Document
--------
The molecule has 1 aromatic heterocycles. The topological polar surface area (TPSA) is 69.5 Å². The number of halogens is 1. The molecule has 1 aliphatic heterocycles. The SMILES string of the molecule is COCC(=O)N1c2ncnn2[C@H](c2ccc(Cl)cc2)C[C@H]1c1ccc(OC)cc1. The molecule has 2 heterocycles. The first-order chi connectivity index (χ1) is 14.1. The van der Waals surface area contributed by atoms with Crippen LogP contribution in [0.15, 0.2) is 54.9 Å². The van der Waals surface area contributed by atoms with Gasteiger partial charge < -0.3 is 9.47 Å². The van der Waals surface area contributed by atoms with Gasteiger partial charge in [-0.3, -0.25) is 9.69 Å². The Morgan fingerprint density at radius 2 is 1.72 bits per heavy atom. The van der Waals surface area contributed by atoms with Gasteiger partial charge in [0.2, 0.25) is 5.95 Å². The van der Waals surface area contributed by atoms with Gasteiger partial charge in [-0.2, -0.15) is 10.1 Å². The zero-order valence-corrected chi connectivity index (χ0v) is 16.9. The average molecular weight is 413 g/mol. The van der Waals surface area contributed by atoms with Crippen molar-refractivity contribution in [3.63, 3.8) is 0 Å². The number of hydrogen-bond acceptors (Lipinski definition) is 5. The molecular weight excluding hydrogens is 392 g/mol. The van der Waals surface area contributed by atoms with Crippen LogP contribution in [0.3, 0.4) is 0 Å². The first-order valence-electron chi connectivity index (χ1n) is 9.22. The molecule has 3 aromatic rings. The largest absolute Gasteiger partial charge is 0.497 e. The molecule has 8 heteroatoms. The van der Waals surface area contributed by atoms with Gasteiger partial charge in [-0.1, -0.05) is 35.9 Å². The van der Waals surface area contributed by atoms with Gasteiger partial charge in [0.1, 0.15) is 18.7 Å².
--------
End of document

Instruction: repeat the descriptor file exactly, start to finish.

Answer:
The molecule has 1 aromatic heterocycles. The topological polar surface area (TPSA) is 69.5 Å². The number of halogens is 1. The molecule has 1 aliphatic heterocycles. The SMILES string of the molecule is COCC(=O)N1c2ncnn2[C@H](c2ccc(Cl)cc2)C[C@H]1c1ccc(OC)cc1. The molecule has 2 heterocycles. The first-order chi connectivity index (χ1) is 14.1. The van der Waals surface area contributed by atoms with Crippen LogP contribution in [0.15, 0.2) is 54.9 Å². The van der Waals surface area contributed by atoms with Gasteiger partial charge < -0.3 is 9.47 Å². The van der Waals surface area contributed by atoms with Gasteiger partial charge in [-0.3, -0.25) is 9.69 Å². The Morgan fingerprint density at radius 2 is 1.72 bits per heavy atom. The van der Waals surface area contributed by atoms with Gasteiger partial charge in [0.2, 0.25) is 5.95 Å². The van der Waals surface area contributed by atoms with Gasteiger partial charge in [-0.2, -0.15) is 10.1 Å². The zero-order valence-corrected chi connectivity index (χ0v) is 16.9. The average molecular weight is 413 g/mol. The van der Waals surface area contributed by atoms with Crippen molar-refractivity contribution in [3.63, 3.8) is 0 Å². The number of hydrogen-bond acceptors (Lipinski definition) is 5. The molecular weight excluding hydrogens is 392 g/mol. The van der Waals surface area contributed by atoms with Crippen LogP contribution in [0.3, 0.4) is 0 Å². The first-order valence-electron chi connectivity index (χ1n) is 9.22. The molecule has 3 aromatic rings. The largest absolute Gasteiger partial charge is 0.497 e. The molecule has 8 heteroatoms. The van der Waals surface area contributed by atoms with Gasteiger partial charge in [-0.1, -0.05) is 35.9 Å². The van der Waals surface area contributed by atoms with Gasteiger partial charge in [0.1, 0.15) is 18.7 Å².